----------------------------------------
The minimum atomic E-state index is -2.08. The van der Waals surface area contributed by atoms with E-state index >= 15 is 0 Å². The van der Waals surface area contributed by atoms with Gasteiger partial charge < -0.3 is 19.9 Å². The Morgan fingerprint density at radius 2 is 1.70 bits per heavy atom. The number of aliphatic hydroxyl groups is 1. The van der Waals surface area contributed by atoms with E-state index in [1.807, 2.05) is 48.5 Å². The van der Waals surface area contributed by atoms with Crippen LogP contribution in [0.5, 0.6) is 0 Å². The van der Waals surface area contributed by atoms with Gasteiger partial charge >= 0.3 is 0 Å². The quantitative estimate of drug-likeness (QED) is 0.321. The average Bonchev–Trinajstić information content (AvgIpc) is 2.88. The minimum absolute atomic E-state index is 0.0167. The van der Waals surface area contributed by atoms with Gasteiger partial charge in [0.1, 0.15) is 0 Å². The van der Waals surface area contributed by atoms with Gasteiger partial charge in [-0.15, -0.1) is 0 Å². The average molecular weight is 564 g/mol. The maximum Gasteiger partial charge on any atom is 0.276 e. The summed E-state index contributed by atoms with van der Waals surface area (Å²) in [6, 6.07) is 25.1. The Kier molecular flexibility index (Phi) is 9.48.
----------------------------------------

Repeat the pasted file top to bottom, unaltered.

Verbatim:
The minimum atomic E-state index is -2.08. The van der Waals surface area contributed by atoms with E-state index >= 15 is 0 Å². The van der Waals surface area contributed by atoms with Gasteiger partial charge < -0.3 is 19.9 Å². The Morgan fingerprint density at radius 2 is 1.70 bits per heavy atom. The number of aliphatic hydroxyl groups is 1. The van der Waals surface area contributed by atoms with E-state index in [1.807, 2.05) is 48.5 Å². The van der Waals surface area contributed by atoms with Crippen LogP contribution in [0.5, 0.6) is 0 Å². The van der Waals surface area contributed by atoms with Gasteiger partial charge >= 0.3 is 0 Å². The quantitative estimate of drug-likeness (QED) is 0.321. The average Bonchev–Trinajstić information content (AvgIpc) is 2.88. The minimum absolute atomic E-state index is 0.0167. The van der Waals surface area contributed by atoms with Gasteiger partial charge in [0.1, 0.15) is 0 Å². The van der Waals surface area contributed by atoms with Gasteiger partial charge in [-0.15, -0.1) is 0 Å². The average molecular weight is 564 g/mol. The maximum Gasteiger partial charge on any atom is 0.276 e. The summed E-state index contributed by atoms with van der Waals surface area (Å²) in [6, 6.07) is 25.1. The Kier molecular flexibility index (Phi) is 9.48.